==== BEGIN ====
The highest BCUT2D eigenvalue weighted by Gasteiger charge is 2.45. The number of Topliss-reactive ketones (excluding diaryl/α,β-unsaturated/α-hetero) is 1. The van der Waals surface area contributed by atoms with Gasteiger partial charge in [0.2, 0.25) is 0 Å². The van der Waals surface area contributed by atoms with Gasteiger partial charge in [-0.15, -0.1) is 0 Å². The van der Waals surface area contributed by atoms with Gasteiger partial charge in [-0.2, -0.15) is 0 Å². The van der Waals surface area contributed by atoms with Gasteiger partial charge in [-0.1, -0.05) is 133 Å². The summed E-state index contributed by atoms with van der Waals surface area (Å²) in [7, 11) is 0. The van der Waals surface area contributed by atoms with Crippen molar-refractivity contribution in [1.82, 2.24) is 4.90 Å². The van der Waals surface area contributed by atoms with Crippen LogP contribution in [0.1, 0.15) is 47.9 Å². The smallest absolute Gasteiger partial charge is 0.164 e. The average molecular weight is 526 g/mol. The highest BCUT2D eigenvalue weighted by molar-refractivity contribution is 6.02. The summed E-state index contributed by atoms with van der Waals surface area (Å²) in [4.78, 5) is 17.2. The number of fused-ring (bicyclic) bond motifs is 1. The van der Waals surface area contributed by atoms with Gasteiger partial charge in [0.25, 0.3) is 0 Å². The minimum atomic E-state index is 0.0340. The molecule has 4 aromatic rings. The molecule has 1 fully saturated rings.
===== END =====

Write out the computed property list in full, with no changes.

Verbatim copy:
The highest BCUT2D eigenvalue weighted by Gasteiger charge is 2.45. The number of Topliss-reactive ketones (excluding diaryl/α,β-unsaturated/α-hetero) is 1. The van der Waals surface area contributed by atoms with Gasteiger partial charge in [0.2, 0.25) is 0 Å². The van der Waals surface area contributed by atoms with Gasteiger partial charge in [-0.15, -0.1) is 0 Å². The van der Waals surface area contributed by atoms with Gasteiger partial charge in [-0.2, -0.15) is 0 Å². The van der Waals surface area contributed by atoms with Gasteiger partial charge in [-0.1, -0.05) is 133 Å². The summed E-state index contributed by atoms with van der Waals surface area (Å²) in [7, 11) is 0. The van der Waals surface area contributed by atoms with Crippen molar-refractivity contribution in [1.82, 2.24) is 4.90 Å². The van der Waals surface area contributed by atoms with Crippen LogP contribution in [0.1, 0.15) is 47.9 Å². The smallest absolute Gasteiger partial charge is 0.164 e. The average molecular weight is 526 g/mol. The highest BCUT2D eigenvalue weighted by molar-refractivity contribution is 6.02. The summed E-state index contributed by atoms with van der Waals surface area (Å²) in [4.78, 5) is 17.2. The number of fused-ring (bicyclic) bond motifs is 1. The van der Waals surface area contributed by atoms with Gasteiger partial charge in [0.25, 0.3) is 0 Å². The minimum atomic E-state index is 0.0340. The molecule has 4 aromatic rings. The molecule has 1 fully saturated rings.